Fuel-efficient cars: A 'chick magnet'?

Rep. Jim Ryan checks out a GM fuel-cell vehicle before test-driving it and declaring it 'a chick magnet.'

A story out yesterday that is almost indistinguishable from a top Onion article chronicles how members of Congress are "spamming" YouTube with videos trying to show young people how hip and "with it" they are. The result is"cringe worthy" video messages, according to the Daily Telegraph, including one from Nancy Pelosi showing life at the Capitol through the eyes of her cats.

It's funny enough imagining that the inanity of a couple hundred politicians' videos could in any way outpace that of millions of amateur navel-gazers worldwide. But the part that caught our notice here at Earth to Philly was Rep. Tim Ryan's video claim, apparently sardonic, that electric cars are "a chick magnet."

Setting aside the nomenclature or the question of whether such cars would be an asset for women seeking women, there's a whole back-and-forth on this issue as society gradually trends from the standard view of eco-geeks to one where environmentalism is becoming the mainstream. Last summer a survey actually found that 88% of women did indeed respond that they would prefer talking to a man with a fuel-efficient car over a guy with a new sports car. Picking up on this, the Wall Street Journal last fall reported on the ZAP Xebra Xero sedan, an electric car that "looks like a Tic-Tac," and nonetheless branded it, with seemingly no irony, "a chick magnet."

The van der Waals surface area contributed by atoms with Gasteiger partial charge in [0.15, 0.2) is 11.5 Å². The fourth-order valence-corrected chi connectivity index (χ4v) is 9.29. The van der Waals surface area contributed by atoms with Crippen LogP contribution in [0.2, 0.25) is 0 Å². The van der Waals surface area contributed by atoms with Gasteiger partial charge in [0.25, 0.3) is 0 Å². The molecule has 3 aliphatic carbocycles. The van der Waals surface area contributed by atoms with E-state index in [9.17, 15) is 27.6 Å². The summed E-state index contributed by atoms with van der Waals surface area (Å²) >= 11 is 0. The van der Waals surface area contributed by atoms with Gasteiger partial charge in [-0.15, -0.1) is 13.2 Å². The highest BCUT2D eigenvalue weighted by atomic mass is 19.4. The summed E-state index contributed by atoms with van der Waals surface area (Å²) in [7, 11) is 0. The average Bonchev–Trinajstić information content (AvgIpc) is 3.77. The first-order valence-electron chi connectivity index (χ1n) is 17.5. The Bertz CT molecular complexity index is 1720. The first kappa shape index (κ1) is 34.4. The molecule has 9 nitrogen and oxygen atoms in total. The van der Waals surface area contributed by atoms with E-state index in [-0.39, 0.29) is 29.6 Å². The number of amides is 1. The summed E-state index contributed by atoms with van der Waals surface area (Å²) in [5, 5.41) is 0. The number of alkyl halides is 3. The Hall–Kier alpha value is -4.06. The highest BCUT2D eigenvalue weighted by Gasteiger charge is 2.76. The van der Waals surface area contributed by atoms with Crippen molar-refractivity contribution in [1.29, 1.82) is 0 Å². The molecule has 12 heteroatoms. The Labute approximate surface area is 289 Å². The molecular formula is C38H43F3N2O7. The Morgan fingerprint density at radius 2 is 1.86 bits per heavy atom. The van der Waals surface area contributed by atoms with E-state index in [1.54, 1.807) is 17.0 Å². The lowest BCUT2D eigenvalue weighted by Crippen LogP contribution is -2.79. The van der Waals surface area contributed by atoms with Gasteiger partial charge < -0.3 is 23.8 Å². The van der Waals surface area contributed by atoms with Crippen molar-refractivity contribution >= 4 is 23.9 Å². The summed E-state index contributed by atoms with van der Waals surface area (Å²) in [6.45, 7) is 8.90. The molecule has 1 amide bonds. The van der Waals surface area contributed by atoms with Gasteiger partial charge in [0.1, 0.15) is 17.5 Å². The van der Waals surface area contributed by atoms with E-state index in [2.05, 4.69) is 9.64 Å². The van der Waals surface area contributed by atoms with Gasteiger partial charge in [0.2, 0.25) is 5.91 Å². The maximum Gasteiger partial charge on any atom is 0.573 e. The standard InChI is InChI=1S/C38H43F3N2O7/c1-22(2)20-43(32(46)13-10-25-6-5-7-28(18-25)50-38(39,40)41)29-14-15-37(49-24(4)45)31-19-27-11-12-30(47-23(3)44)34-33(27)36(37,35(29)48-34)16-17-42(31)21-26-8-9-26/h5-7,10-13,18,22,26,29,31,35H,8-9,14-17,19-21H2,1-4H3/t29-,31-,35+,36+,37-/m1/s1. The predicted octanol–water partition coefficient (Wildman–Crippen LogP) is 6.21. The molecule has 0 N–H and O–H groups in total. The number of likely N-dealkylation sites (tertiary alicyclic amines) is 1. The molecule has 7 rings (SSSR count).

So what's the state of things today? Is Ryan's tongue-in-cheek jibe in danger of really being true? We welcome any fuel-efficient car owners, especially male and especially single, to weigh in with a reality check.

For my part, having owned a Prius for two years now, I have to say in all candor that I haven't noticed this effect. You could ascribe it to the wedding ring on my finger, but I heard that was supposed to be a chick magnet too! So I'll recuse myself from this as a lost cause and throw the question out to more knowledgeable guys and gals. Is eco-conscious driving still equated with pocket-protector geeks, or is the time ripe for "electro"-magnetism?